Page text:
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What is a ‘Banger’ and how did it get its name?


Have you ever heard the term banger? It is actually an affectionate nickname that was given to sausages in the United Kingdom (UK). The moniker dates back to a time before World War II, around 1919, when meat was scarce. Lacking meat, butchers needed to bulk up their sausages with whatever was available in large quantities; typically, things like animal fat, rusk (a hard dry biscuit), a variety of cereal grains, and just plain old water. Water was the most common because it was the cheapest ingredient they could add.

So how does this relate to the nickname?

Well, what happens when you add water to hot oil in a pan? It jumps and crackles and spits. The added water intended to bulk up the sausages had unintended consequences. The cheap bulk filler expanded rapidly as it heated up, and the skin of the links also shrank during cooking, putting quite a bit of pressure on the expanding filling. So, if the sausages were not pierced before cooking, they tended to explode violently with a thunderous BANG!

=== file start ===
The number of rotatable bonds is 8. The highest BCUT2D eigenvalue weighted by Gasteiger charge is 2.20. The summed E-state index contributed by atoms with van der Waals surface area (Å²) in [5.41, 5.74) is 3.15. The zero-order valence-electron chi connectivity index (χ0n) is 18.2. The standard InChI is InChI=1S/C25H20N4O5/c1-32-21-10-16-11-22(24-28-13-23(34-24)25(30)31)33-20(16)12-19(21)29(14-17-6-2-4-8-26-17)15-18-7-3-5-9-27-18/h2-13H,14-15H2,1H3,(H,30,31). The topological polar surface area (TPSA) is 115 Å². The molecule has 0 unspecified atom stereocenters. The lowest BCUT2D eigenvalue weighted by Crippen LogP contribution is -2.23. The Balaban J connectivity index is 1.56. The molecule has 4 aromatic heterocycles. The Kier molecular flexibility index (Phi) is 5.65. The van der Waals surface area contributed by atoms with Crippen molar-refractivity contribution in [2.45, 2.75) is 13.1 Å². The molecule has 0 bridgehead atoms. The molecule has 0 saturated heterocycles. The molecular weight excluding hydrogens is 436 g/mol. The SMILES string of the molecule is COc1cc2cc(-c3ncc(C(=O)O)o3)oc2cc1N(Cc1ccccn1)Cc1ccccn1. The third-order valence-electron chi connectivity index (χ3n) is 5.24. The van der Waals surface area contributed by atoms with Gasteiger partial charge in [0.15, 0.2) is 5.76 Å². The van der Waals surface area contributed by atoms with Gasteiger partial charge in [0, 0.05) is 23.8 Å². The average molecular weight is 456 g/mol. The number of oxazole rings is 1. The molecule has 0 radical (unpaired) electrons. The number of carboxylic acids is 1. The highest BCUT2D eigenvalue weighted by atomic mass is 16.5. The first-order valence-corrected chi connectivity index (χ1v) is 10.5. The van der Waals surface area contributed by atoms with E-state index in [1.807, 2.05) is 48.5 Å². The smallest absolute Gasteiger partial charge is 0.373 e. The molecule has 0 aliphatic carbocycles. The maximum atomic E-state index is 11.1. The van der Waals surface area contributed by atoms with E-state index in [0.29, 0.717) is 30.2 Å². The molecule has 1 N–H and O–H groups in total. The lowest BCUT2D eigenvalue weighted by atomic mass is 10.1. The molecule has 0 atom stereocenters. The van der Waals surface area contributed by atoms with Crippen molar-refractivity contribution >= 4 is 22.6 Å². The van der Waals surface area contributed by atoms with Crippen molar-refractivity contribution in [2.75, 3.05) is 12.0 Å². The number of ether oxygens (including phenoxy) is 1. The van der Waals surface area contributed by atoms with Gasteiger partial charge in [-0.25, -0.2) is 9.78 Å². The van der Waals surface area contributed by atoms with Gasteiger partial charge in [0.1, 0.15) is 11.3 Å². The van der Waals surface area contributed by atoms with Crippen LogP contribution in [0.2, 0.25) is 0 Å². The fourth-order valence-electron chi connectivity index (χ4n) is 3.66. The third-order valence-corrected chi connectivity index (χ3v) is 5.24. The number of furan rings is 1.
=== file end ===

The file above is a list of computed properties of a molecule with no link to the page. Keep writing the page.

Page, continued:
What are bangers made out of?

Traditionally bangers are made with pork, occasionally mixed with lamb or beef, breadcrumbs, and seasoned with pepper, thyme, sage, and nutmeg.

Do they still call sausages bangers in the UK?

The term is still widely used when referring to a traditional English breakfast (which typically consists of bangers, black pudding, beans, eggs, British bacon, sautéed mushrooms and pan fried tomatoes) or the beloved dish bangers and mash (which is simply sausages, mashed potatoes, and onion gravy… occasionally including a side of green peas).

That being said, want to make traditional British “bangers” yourself?

Check out this recipe>

Have you ever had a Banger? What did you think?

Let us know in the comments!

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